Seven weeks ago, Venezuelans awoke to a bright Tuesday morning without an inkling that the day millions had been dreading was finally upon them. That afternoon, the announcement many believed would never come: Hugo Chavez, the revolutionary president who promised to preside over “the resurrection of Venezuela” when he came to power fifteen years ago, had lost his battle with cancer at the age of 58.
Chavez’s legacy, hotly disputed amongst Venezuelans who variously deify and detest him, is at least in part a country riven by in-fighting between his most fervent supporters and fiercest critics; between the Chavistas and the Chav-nots. Given the strength and depth of feeling on both sides towards his regime – indifference is off the menu here – it was somewhat inevitable that the vacuum left by his passing would be filled, at least in the short-term, by violence on the streets of Caracas.
Last week, seven people were killed and more than sixty injured during post-election clashes in what has become one of the world’s deadliest capital cities; the rate of homicide having quadrupled since 1998, today Caracas has a murder rate comparable with Baghdad. Now, with Chavez’s anointed successor Nicolas Maduro sworn in as president despite allegations of electoral irregularity by a furious opposition, the immediate future of Venezuela looks decidedly uncertain.
Girish Gupta, a former Mancunion news editor now based in Caracas, has found himself in the thick of a tumultuous period for Latin American politics. At just 26, he has reported from four continents, covering the notorious Mexican drug wars before moving over 2,000 miles south in 2011. The young freelance journalist paints a picture of a truly dichotomous nation; a country of outstanding natural beauty pockmarked by crumbling, slum-ridden cities, where the struggling middle classes rub awkwardly against a newly-enfranchised poor.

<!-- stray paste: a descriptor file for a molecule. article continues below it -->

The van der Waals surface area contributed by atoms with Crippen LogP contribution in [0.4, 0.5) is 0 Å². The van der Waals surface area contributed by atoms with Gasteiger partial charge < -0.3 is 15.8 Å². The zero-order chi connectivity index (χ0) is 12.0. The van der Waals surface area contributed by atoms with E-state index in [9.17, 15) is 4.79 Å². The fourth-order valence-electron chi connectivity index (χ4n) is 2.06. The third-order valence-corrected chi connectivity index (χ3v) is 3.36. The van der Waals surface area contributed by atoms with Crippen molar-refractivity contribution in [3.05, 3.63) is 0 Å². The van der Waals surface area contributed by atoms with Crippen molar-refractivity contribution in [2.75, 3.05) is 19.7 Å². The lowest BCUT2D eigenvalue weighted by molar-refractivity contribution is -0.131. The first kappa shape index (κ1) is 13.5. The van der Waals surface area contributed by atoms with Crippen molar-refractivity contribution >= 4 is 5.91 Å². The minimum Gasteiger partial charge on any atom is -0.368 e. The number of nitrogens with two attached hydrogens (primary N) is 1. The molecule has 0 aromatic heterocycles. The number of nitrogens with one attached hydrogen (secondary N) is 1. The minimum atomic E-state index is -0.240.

“There are many people who would very, very fervently argue that Chavez completely destroyed this country,” Girish explains. “People used to call Caracas ‘the New York of South America’ – they don’t any more. Venezuelans were known for just buying everything because they had so much money.”
On the other hand, he says, “roughly the same number of people here regard Chavez as having saved the poor in this country. Poor people who were completely ignored have been given a voice – they now have a stake in politics, which never happened before – and they will tell you that this guy is their God, literally. They use quasi-religious language when they talk about him. So the ‘Chavez: good or bad’ question is incredibly polarising. There are people who will argue absolutely adamantly both ways.”
El Comandante, as he was known, was perhaps the most charismatic political figure of his era – “an absolutely fantastic personality,” according to Girish Gupta. “Chavez was great at populism. He was absolutely superb at connecting with people. For that reason it’s very difficult trying to get across to people just how powerful the love for Chavez is. It’s Christ-like, it’s ridiculous. Aside from North Korea, which is of course a very different situation, there is nothing remotely comparable. It’s just not something we ever see in western politics.”
One anecdote is particularly indicative of the Chavez phenomenon. “I spoke to ordinary Venezuelans when it was first revealed he had cancer and I said to them, what’s going to happen to this country when Chavez goes? And they would say, quite seriously, ‘he’s never going to die’,” Girish recalls. “So I said, alright, in twenty years when he’s not in power… ‘he will be in power,’ they would say. That sort of language was quite common.”
Yet this reverence is almost entirely at odds with the economic reality of present-day Venezuela. The country is, to all intents and purpose, an economic basketcase. “The economy is absolutely screwed,” Girish tells The Mancunion. “You’ve got one of the highest rates on inflation in Latin America [an eye-watering 25 percent]. You’ve got a shortage of basic products here because exporters have to contend with a collapse in the currency; you can’t exchange for dollars. For me, that’s amazing – I can fly to New York for 200 bucks – but Venezuelans are really suffering economically.”